Jared Kingery Wins First WSOP Bracelet In $2,000 NL Hold’em Event

Jared Kingery came close to winning his first World Series of Poker (WSOP) bracelet in 2022, finishing second in a $500 buy-in no-limit hold’em event and earning $433,255. However, he narrowly missed out on the gold.

This year, the Washington-based player achieved his goal by winning the $2,000 buy-in no-limit hold’em event, which concluded on June 19. Kingery took home the top prize of $410,359, bringing his career earnings to over $900,000.

“I’m definitely not a professional player. I’m actually a longshoreman back in Washington, so I don’t play that much. That Housewarming score was my first WSOP tournament ever. I was just sun-running,” Kingery told reporters after his victory.

Kingery was in Las Vegas for just nine days this summer, but he made the most of his time with this significant win. The $2,000 buy-in no-limit hold’em event drew 1,561 participants on day 1, creating a prize pool of $2,778,580. The top 235 players each took home at least $4,000.

Day 2 saw 235 players return, with only 17 advancing to the final day. Among them was Card Player Publisher and two-time bracelet winner Barry Shulman, who finished in 17th place after running into a preflop cooler. Other notable players who went deep included Jack Sinclair (18th), Lou Garza (20th), Chris Moorman (39th), James Carroll (81st), Andy Hwang (94th), and Jack Duong (99th).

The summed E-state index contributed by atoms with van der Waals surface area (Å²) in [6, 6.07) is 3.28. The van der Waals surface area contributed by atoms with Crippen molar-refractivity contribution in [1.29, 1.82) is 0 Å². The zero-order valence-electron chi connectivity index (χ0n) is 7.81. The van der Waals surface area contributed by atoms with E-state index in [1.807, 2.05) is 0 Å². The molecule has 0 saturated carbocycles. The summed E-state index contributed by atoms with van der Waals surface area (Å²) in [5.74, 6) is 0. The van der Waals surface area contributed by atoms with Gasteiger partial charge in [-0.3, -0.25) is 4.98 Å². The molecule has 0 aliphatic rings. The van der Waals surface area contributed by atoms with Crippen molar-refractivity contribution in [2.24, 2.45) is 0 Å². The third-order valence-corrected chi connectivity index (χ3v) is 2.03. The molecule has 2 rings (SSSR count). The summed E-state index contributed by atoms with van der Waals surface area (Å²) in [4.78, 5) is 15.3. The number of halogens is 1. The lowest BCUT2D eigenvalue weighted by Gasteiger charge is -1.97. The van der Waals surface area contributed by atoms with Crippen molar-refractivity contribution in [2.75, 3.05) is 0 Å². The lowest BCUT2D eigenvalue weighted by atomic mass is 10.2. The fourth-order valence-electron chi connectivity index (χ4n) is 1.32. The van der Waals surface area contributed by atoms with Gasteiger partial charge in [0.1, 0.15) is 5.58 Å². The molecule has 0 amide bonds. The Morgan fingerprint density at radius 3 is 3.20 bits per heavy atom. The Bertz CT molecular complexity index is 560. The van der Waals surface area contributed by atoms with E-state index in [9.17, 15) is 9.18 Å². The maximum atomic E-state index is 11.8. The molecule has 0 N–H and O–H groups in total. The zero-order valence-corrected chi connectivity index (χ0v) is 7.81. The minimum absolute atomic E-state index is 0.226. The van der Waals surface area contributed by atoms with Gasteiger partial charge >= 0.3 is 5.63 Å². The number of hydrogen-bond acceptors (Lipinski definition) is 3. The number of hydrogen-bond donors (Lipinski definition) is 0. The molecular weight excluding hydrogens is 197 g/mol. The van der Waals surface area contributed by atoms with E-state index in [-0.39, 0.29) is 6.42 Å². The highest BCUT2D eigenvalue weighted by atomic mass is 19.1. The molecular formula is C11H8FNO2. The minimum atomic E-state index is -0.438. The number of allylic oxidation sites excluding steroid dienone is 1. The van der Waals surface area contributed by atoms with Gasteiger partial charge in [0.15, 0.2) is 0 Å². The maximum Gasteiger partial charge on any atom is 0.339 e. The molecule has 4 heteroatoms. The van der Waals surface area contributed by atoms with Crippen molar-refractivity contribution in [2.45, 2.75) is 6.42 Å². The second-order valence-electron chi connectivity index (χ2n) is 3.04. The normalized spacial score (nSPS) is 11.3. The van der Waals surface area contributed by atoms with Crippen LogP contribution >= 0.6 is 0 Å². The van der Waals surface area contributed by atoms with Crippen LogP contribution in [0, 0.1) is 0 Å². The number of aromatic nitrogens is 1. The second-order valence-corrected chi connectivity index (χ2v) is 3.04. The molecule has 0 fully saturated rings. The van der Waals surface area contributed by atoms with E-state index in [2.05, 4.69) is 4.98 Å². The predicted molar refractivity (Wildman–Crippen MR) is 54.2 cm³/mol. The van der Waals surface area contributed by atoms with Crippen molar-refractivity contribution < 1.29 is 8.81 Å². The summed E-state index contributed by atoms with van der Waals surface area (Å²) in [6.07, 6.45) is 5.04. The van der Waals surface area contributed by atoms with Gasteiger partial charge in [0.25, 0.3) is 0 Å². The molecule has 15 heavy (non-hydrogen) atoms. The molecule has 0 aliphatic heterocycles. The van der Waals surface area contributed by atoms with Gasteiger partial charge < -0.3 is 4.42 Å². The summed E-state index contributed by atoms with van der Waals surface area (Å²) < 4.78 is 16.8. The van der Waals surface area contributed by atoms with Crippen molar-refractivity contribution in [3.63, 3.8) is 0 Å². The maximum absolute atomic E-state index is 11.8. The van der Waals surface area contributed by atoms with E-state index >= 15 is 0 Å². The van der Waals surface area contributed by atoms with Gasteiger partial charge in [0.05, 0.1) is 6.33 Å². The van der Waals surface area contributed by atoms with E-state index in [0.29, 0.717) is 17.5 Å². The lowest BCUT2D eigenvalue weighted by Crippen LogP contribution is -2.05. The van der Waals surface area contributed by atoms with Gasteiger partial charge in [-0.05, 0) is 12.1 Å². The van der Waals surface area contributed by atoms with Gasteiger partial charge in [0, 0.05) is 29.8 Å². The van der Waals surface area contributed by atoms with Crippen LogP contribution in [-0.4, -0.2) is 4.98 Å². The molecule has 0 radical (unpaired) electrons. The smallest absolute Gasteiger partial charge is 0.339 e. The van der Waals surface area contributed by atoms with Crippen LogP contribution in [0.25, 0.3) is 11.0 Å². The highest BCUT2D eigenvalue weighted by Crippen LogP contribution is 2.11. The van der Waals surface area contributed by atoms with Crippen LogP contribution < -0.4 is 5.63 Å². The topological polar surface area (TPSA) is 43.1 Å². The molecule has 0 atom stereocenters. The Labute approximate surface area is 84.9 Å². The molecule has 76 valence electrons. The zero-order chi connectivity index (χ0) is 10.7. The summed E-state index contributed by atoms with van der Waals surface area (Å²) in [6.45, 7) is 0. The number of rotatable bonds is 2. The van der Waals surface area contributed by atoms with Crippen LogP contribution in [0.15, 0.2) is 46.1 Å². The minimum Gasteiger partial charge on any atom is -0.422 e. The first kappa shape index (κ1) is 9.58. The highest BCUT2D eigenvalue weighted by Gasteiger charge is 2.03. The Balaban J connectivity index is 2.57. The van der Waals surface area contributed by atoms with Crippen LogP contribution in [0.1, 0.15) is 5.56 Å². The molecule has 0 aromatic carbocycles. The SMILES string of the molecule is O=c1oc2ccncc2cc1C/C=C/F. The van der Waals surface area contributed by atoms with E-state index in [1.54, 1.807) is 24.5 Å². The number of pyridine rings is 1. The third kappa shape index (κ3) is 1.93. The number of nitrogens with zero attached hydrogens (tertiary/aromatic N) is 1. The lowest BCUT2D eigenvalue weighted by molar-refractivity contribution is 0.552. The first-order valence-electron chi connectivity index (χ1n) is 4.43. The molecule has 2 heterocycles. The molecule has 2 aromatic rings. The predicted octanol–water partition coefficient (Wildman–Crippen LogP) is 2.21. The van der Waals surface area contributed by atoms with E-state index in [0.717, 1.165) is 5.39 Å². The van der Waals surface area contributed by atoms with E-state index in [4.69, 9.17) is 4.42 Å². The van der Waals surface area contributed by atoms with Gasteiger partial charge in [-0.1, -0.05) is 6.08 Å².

When the final table began, Kingery was in the top half of the stacks, but everyone was chasing chip leader Javier Gomez, who had more than twice the chips of his closest competitor. Kingery remained relatively quiet as the first few players were eliminated but scored a crucial double-up during six-handed play to keep his stack alive.

Kingery doubled again during five-handed play, this time with his aces holding up against Yunkyu Song’s A-Q, propelling him up the standings before the dinner break. He then took control of the final table during four-handed play, eliminating Juan Carlos Vecino in fourth place to solidify his chip lead.

Kingery continued his momentum by knocking out Song in third place, giving him a nearly 3:1 chip advantage over Gomez for the final heads-up match. The heads-up play lasted only 10 minutes before Gomez got his remaining chips in on a board reading 10-8-6-A, holding A-J. Kingery, however, held A-Q, and the river card did not change the outcome, sending Gomez to the rail in second place with a consolation prize of $273,581—the largest score of his tournament career, bringing his total earnings to over $400,000.

$2,000 No-Limit Hold’em Final Table Results

PlacePlayerCountryPrize
1Jared KingeryUnited States$410,359
2Javier GomezSpain$273,581
3Yunkyu SongUnited States$197,443
4Juan Carlos VecinoSpain$144,176
5Javier ZarcoSpain$106,537

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